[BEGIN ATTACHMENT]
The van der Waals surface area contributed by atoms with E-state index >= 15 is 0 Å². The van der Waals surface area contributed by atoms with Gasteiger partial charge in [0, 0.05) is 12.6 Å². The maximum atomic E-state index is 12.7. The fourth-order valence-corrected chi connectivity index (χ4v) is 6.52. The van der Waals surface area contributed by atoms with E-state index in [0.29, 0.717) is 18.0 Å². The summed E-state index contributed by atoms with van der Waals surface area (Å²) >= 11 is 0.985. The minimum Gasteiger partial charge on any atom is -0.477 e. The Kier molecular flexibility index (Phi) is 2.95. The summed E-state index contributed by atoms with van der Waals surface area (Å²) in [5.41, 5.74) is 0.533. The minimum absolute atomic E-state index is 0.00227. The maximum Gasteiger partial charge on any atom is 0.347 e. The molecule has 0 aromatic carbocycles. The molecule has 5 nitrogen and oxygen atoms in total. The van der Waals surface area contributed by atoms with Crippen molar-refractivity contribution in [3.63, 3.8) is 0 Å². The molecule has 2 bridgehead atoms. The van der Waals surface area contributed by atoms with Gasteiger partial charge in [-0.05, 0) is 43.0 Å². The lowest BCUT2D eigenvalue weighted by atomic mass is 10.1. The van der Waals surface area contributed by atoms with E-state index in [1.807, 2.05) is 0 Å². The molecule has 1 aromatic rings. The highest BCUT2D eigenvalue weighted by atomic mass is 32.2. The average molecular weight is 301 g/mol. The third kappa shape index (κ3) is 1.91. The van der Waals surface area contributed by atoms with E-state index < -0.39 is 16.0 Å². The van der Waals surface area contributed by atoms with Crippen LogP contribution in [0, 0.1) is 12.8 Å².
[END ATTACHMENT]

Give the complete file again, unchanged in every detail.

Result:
The van der Waals surface area contributed by atoms with E-state index >= 15 is 0 Å². The van der Waals surface area contributed by atoms with Gasteiger partial charge in [0, 0.05) is 12.6 Å². The maximum atomic E-state index is 12.7. The fourth-order valence-corrected chi connectivity index (χ4v) is 6.52. The van der Waals surface area contributed by atoms with E-state index in [0.29, 0.717) is 18.0 Å². The summed E-state index contributed by atoms with van der Waals surface area (Å²) >= 11 is 0.985. The minimum Gasteiger partial charge on any atom is -0.477 e. The Kier molecular flexibility index (Phi) is 2.95. The summed E-state index contributed by atoms with van der Waals surface area (Å²) in [5.41, 5.74) is 0.533. The minimum absolute atomic E-state index is 0.00227. The maximum Gasteiger partial charge on any atom is 0.347 e. The molecule has 0 aromatic carbocycles. The molecule has 5 nitrogen and oxygen atoms in total. The van der Waals surface area contributed by atoms with Crippen molar-refractivity contribution in [3.63, 3.8) is 0 Å². The molecule has 2 bridgehead atoms. The van der Waals surface area contributed by atoms with Gasteiger partial charge in [-0.05, 0) is 43.0 Å². The lowest BCUT2D eigenvalue weighted by atomic mass is 10.1. The van der Waals surface area contributed by atoms with E-state index in [1.807, 2.05) is 0 Å². The molecule has 1 aromatic rings. The highest BCUT2D eigenvalue weighted by atomic mass is 32.2. The average molecular weight is 301 g/mol. The third kappa shape index (κ3) is 1.91. The van der Waals surface area contributed by atoms with E-state index < -0.39 is 16.0 Å². The van der Waals surface area contributed by atoms with Crippen LogP contribution in [0, 0.1) is 12.8 Å².